|Contact: Dimitrios Zeulogis and Professor Abhay Pandit at NUIG|
Service learning is similar in some ways to volunteering, but its purpose is unique. Like volunteering, it requires a commitment of time and energy for the benefit of local communities and individuals. What makes service learning unique is that it is a particular type of experiential learning where students apply academic knowledge and skills they have gained to address genuine community needs while students attain academic credit for their learning. During this experience, students learn through active and organised service by applying concepts presented in their general academic curriculum and reflect on the experience throughout the process to enhance learning. Both students and the community benefit from the experience.
Department of Mechanical and Biomedical Engineering offer ‘Engineering in Society’ as a mandatory third year module which introduces students to the concept and purpose of service learning. Students are made aware of local community needs and from this awareness chose a site to which they can contribute in a meaningful manner 20 hours of service though an engineering lens. In the recent years the students have worked with Enable Ireland, local retirement communities, special needs schools, refugee communities identifying their specific needs and have designed tools and devices that assist them in their daily living. Students reflect via a journal and will submit reports on the experience. After the service placement, students create a poster on engineering designs created, which will later be exhibited in a public venue, highlighting the needs of the group and the outcomes of the service learning experience. Students are able to become members of ‘Engineers without Borders’, which acts as a network for students and professionals who wish to help establish and take part in projects of appropriate technology.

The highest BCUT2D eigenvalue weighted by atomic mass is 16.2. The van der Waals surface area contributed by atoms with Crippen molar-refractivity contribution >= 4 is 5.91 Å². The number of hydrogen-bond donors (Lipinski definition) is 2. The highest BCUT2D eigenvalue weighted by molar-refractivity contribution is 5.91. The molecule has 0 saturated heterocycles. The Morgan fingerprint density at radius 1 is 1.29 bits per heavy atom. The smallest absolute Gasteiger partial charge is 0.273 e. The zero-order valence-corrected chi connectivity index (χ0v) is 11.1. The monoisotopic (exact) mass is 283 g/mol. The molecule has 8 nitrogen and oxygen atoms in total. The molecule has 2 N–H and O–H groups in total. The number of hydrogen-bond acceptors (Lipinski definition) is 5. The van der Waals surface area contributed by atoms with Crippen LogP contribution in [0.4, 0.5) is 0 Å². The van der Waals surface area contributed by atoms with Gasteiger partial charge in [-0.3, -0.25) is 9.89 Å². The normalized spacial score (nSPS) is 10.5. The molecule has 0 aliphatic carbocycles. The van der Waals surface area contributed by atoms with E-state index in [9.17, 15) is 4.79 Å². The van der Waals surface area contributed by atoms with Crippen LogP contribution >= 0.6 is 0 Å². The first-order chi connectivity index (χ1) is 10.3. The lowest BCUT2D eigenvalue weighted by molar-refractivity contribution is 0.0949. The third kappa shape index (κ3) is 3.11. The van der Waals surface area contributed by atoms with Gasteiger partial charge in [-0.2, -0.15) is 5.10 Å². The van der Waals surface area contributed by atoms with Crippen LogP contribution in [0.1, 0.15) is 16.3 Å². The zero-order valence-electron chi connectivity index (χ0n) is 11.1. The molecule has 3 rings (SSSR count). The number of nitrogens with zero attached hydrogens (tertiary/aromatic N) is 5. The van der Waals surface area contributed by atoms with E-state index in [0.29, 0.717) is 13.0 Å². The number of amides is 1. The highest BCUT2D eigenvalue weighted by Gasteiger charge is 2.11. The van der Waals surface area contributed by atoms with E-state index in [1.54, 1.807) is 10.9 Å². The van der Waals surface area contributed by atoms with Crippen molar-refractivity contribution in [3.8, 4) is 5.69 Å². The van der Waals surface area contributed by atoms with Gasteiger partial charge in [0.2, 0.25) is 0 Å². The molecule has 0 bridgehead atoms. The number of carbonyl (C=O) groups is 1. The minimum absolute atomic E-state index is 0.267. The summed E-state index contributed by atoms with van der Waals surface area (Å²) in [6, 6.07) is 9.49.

The aim of this module is to:
Duncan Betts former 3rd year Biomedical Engineer, “After two years of studying engineering, which involved hellish amounts of maths and other analysis subjects, you really fool yourself into thinking that you’ve got everything is in your stride. ‘Engineering in Society’ tested a completely different skill set to what we had studied. It had two cruxes, the first was being able to approach someone who may have a disability, just suffered an injury or was disadvantaged (within your perception) and ask if they felt you could improve they’re quality of life through some sort of device or project. The other was being creative about doing this, a skill which is immeasurable hard, for every twenty ideas you’re lucky if one is worthwhile pursuing, I probably got through a small rainforest with the amount of sketches which I binned.
Finally at the end of it all the entire years work was presented with 20 odd projects on display, which gave a good opportunity to see what the other people in the class had created, the people they had chosen to work with and benefit, and how they had chosen to solve the problems they had come across.
|Institution:||National University of Ireland, Galway|
|Activity:||Service Learning/Community Based Learning|
|Academic Discipline:||Mechanical & Biomedical Engineering|
|Module Title:||Engineering in Society, Ethics and Community Outreach|
|Typical number of students:||70|
|Year(s) of Programme:||3rd Year|
|Typical number of hours:||Lectures 18 hours, Tutorials 8 hours, 16 hours service.|
|Case study website/link:|
|Community Partners:||Students take responsibility in initiating community partnership|